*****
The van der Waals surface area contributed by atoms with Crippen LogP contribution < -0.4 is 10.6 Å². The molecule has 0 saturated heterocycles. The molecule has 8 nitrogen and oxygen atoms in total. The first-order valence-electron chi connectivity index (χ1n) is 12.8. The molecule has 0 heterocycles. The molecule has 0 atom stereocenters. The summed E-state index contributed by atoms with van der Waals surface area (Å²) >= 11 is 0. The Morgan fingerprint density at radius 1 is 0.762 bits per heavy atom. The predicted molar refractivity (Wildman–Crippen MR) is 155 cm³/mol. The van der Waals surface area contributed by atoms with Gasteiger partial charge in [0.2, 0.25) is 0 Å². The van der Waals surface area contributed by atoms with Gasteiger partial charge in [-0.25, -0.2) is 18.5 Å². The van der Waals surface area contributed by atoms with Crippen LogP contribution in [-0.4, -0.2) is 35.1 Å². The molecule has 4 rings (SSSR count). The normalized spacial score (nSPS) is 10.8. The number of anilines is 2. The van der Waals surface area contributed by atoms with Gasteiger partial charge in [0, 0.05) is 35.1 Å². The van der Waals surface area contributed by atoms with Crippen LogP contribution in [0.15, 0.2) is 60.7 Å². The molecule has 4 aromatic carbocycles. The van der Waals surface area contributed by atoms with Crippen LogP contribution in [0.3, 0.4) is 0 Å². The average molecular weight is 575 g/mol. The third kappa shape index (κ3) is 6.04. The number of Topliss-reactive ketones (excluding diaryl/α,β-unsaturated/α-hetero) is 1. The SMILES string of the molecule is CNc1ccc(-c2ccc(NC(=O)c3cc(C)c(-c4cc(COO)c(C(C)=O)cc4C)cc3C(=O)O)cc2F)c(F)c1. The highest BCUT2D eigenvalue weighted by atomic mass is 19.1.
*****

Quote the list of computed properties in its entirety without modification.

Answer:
The van der Waals surface area contributed by atoms with Crippen LogP contribution < -0.4 is 10.6 Å². The molecule has 0 saturated heterocycles. The molecule has 8 nitrogen and oxygen atoms in total. The first-order valence-electron chi connectivity index (χ1n) is 12.8. The molecule has 0 heterocycles. The molecule has 0 atom stereocenters. The summed E-state index contributed by atoms with van der Waals surface area (Å²) >= 11 is 0. The Morgan fingerprint density at radius 1 is 0.762 bits per heavy atom. The predicted molar refractivity (Wildman–Crippen MR) is 155 cm³/mol. The van der Waals surface area contributed by atoms with Gasteiger partial charge in [0.2, 0.25) is 0 Å². The van der Waals surface area contributed by atoms with Gasteiger partial charge in [-0.25, -0.2) is 18.5 Å². The van der Waals surface area contributed by atoms with Crippen LogP contribution in [-0.4, -0.2) is 35.1 Å². The molecule has 4 rings (SSSR count). The normalized spacial score (nSPS) is 10.8. The number of anilines is 2. The van der Waals surface area contributed by atoms with Gasteiger partial charge in [0, 0.05) is 35.1 Å². The van der Waals surface area contributed by atoms with Crippen LogP contribution in [0.15, 0.2) is 60.7 Å². The molecule has 4 aromatic carbocycles. The van der Waals surface area contributed by atoms with Crippen LogP contribution in [0.3, 0.4) is 0 Å². The average molecular weight is 575 g/mol. The third kappa shape index (κ3) is 6.04. The number of Topliss-reactive ketones (excluding diaryl/α,β-unsaturated/α-hetero) is 1. The SMILES string of the molecule is CNc1ccc(-c2ccc(NC(=O)c3cc(C)c(-c4cc(COO)c(C(C)=O)cc4C)cc3C(=O)O)cc2F)c(F)c1. The highest BCUT2D eigenvalue weighted by atomic mass is 19.1.